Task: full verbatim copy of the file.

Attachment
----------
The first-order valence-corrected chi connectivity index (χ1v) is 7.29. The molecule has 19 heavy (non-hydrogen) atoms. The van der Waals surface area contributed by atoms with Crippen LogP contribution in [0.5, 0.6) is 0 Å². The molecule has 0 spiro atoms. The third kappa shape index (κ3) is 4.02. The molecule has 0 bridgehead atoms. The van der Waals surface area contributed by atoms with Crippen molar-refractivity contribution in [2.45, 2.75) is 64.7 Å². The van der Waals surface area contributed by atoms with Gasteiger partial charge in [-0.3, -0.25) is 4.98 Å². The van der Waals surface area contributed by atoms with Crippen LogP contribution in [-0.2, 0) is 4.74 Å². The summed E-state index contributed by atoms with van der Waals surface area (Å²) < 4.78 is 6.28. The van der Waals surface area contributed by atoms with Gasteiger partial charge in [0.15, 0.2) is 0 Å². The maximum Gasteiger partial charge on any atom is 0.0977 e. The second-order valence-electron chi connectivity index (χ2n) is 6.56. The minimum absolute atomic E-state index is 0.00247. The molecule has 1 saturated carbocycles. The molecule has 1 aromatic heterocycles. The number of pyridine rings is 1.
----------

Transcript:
The first-order valence-corrected chi connectivity index (χ1v) is 7.29. The molecule has 19 heavy (non-hydrogen) atoms. The van der Waals surface area contributed by atoms with Crippen LogP contribution in [0.5, 0.6) is 0 Å². The molecule has 0 spiro atoms. The third kappa shape index (κ3) is 4.02. The molecule has 0 bridgehead atoms. The van der Waals surface area contributed by atoms with Crippen molar-refractivity contribution in [2.45, 2.75) is 64.7 Å². The van der Waals surface area contributed by atoms with Gasteiger partial charge in [-0.3, -0.25) is 4.98 Å². The van der Waals surface area contributed by atoms with Crippen LogP contribution in [-0.2, 0) is 4.74 Å². The summed E-state index contributed by atoms with van der Waals surface area (Å²) < 4.78 is 6.28. The van der Waals surface area contributed by atoms with Gasteiger partial charge in [0.15, 0.2) is 0 Å². The maximum Gasteiger partial charge on any atom is 0.0977 e. The second-order valence-electron chi connectivity index (χ2n) is 6.56. The minimum absolute atomic E-state index is 0.00247. The molecule has 1 saturated carbocycles. The molecule has 1 aromatic heterocycles. The number of pyridine rings is 1.